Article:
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It is definitely wintertime in North America. The garden tools have long been put away, all of the growing season activities have officially wound down until next spring, and we have resolved to snuggle up with a nice hot beverage by the fireplace (or space heater, or wood-burning stove, or electric blanket …).
While resting in a warm place during this time of the year is a great thing to do to help recharge ourselves from all of our hard work, we shouldn’t just sleep through winter! This season can be a great time to re-evaluate our goals and lives, learn new things, and to increase the resilience of our homesteads, whether urban or rural.
Here are 10 great homesteading activities to do over the winter that can improve your homestead and your life throughout the rest of the year.
1. Grow some microgreens or sprouts.
By growing sprouts or microgreens, we can bring back some of that vibrant fresh nutrition into our diets during the non-growing season. These baby plants are very easy to grow and require minimal equipment and ingredients.
2. Plan your garden for next year.
The pause in most homesteading activities during the wintertime provides a great opportunity to evaluate what worked and what didn’t work during the past garden season, and to consider what you would like to do differently next year. What kinds of varieties would you like to grow? What could you do to improve the soil of your garden?
Winter is also a great time to send for those seed catalogs and to start dreaming about what you would like to grow next spring.
3. Learn how to ferment.
Beyond the processes of fermenting beer and wine, the possibilities of fermentation are almost endless, offering an exciting world of flavor, nutrients and healing properties.
Traditionally prepared sourdough breads, kombucha, kimchi, sauerkraut, mead, yogurt, kvass, beet kvass, kefir, water kefir, ginger beer, and homemade lacto-fermented sodas are all tasty creations that you can easily experiment with in the comfort of your own home.
4. Re-evaluate your goals and lifestyle.
Are you where you’d like to be with your homestead and your personal life? The winter is a great time to consider changes that you’d like to make. Perhaps now is the time to go through things and simplify your lifestyle so that you can focus on more important things in your life.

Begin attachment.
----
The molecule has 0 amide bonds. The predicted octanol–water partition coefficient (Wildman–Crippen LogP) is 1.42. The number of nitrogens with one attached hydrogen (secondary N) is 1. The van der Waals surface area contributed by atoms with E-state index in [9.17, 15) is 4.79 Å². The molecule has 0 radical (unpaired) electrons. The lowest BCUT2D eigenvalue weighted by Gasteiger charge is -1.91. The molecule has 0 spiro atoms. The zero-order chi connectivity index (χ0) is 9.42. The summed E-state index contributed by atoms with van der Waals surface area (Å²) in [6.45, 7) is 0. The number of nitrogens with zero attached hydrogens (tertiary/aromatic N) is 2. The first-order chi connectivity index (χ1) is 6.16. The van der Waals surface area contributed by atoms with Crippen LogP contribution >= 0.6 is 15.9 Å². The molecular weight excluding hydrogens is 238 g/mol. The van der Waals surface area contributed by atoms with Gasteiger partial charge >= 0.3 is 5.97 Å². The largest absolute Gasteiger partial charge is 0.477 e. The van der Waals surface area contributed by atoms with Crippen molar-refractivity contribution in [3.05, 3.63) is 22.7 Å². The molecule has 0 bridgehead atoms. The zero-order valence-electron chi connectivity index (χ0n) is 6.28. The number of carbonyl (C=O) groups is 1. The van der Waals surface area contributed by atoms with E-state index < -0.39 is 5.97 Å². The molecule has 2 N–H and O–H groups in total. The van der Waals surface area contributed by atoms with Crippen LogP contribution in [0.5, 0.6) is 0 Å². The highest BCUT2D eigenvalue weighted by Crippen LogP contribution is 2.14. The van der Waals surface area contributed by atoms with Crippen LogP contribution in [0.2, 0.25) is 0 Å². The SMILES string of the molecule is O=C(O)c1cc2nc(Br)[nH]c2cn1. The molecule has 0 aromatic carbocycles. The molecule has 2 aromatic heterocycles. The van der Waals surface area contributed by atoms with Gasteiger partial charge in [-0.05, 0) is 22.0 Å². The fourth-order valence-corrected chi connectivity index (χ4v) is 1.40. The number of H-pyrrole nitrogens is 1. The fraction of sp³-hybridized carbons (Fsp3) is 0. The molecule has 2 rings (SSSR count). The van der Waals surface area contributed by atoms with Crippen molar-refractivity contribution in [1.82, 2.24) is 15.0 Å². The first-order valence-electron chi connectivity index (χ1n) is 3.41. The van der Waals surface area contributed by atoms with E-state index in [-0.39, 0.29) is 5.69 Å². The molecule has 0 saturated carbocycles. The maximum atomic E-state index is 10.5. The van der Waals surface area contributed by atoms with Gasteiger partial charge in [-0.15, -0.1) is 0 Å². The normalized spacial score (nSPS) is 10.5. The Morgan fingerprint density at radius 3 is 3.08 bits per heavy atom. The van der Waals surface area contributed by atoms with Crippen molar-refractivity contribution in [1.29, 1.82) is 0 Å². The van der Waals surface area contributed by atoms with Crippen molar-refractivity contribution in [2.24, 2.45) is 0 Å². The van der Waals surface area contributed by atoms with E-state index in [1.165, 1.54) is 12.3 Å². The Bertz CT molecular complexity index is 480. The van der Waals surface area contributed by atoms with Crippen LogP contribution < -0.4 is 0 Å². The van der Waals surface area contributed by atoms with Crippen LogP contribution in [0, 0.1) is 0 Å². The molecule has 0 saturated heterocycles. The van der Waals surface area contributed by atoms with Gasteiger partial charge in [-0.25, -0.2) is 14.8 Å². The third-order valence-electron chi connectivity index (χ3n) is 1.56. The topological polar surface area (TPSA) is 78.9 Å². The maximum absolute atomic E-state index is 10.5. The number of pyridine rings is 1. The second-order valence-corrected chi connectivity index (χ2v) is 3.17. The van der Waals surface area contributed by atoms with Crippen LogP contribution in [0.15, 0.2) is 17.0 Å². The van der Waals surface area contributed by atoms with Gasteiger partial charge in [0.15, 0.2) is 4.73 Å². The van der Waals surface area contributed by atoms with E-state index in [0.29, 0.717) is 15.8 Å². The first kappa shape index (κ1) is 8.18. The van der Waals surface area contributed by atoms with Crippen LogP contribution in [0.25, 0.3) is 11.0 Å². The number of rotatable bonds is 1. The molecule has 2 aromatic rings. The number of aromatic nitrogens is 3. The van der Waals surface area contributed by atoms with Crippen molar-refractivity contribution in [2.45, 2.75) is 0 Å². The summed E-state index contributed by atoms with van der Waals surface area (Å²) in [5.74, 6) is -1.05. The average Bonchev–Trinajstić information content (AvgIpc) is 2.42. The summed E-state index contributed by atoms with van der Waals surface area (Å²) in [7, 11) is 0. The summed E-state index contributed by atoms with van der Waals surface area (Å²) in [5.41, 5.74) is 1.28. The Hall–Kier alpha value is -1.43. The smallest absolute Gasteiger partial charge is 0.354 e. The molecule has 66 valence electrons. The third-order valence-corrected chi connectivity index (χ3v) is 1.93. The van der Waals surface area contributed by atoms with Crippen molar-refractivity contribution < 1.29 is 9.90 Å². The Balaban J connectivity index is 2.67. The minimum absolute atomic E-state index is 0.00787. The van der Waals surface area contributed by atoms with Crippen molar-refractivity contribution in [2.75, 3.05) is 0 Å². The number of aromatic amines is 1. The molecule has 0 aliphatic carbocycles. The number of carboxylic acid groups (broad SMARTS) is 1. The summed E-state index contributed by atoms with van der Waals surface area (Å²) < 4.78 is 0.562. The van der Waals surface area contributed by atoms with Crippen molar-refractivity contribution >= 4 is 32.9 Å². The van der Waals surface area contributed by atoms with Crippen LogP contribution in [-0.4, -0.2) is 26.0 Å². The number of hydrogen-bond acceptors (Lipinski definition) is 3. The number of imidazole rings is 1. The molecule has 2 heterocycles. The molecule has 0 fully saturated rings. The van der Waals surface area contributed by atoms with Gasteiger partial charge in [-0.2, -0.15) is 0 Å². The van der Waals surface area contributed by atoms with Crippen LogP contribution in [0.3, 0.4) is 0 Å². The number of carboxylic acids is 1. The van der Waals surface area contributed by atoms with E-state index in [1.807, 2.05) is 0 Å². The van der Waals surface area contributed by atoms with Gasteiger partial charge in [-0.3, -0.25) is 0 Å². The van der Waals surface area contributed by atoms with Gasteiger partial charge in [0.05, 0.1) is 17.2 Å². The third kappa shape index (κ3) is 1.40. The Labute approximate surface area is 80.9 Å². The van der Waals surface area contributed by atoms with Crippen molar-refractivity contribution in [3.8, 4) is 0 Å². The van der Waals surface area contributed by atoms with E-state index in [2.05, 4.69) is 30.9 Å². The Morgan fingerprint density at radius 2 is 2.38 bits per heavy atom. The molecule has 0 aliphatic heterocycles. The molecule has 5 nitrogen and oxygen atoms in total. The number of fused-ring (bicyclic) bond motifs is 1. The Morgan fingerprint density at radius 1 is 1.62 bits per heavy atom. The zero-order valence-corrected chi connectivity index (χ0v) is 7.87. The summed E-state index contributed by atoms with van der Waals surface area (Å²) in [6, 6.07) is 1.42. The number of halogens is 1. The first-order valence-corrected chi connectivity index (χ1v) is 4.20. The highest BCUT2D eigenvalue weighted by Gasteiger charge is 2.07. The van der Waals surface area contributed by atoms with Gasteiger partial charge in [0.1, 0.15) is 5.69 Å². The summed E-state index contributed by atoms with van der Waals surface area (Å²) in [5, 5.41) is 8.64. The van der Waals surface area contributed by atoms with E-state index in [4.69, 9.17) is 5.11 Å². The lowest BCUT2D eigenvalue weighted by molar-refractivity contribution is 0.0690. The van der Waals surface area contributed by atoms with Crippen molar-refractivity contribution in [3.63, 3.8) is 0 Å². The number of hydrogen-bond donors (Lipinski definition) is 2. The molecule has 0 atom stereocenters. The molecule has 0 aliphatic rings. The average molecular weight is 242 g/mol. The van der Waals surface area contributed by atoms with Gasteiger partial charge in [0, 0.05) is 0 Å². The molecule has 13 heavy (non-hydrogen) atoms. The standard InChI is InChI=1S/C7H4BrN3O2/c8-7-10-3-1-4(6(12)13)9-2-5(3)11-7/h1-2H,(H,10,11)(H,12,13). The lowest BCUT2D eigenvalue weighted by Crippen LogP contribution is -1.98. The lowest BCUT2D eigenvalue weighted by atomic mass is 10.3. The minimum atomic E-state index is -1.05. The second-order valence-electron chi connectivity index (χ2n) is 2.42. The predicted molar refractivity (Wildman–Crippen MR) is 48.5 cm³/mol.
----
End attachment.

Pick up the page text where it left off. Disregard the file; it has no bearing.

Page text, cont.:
5. Learn new skills or take a class.
We should all embrace life-long learning. Learning new skills will not only make us more resilient as individuals, but it also helps us to stay personally flexible and helps to keep our brains in good shape. Always wanted to learn to knit? What about learning some handy skills to fix things around the house? Now might be the perfect time to start thinking about gaining some new skills.
6. Learn how to make herbal remedies.
People have been using plants and making herbal remedies for thousands of years. In contrast, pharmaceuticals are new in the scheme of human history.
7. Get wiser: Read!
The wintertime is a great opportunity to get caught up on many of those how-to books that you have wanted to read for months now.
8. Increase your home’s resilience and efficiency.
Winter is a great time to consider work that you might need to have done on your home in the year ahead. In what ways can you save energy in your home? What about saving water? In what ways can you reduce waste? How can you become more prepared for an emergency?
9. Help your local critters.
The winter is a very challenging time for the birds and other local creatures in our communities. Providing some food for them in bird feeders or suet feeders, or providing a heated birdbath, can go a long way in helping our feathered friends to get through the winter. Just remember to continue to feed them throughout the winter if you start feeding them. They will depend on you!
10. Connect with others and celebrate!
While much of the homesteading lifestyle is serious business, life should also be about fun and connecting with others. Use some of the wintertime to focus on reconnecting with those people that you care about and to connect with others in your community.
Becoming more resilient ultimately means including others in our journeys so that we can all be resilient together. When we are stronger together, we ourselves get much further than when we try to go it alone. Besides, no one can do absolutely everything themselves (or even know how to do everything themselves). You also never know when you might need a helping hand!
Don’t forget to celebrate and have some parties!
What would you add to this list? Share your ideas in the section below:
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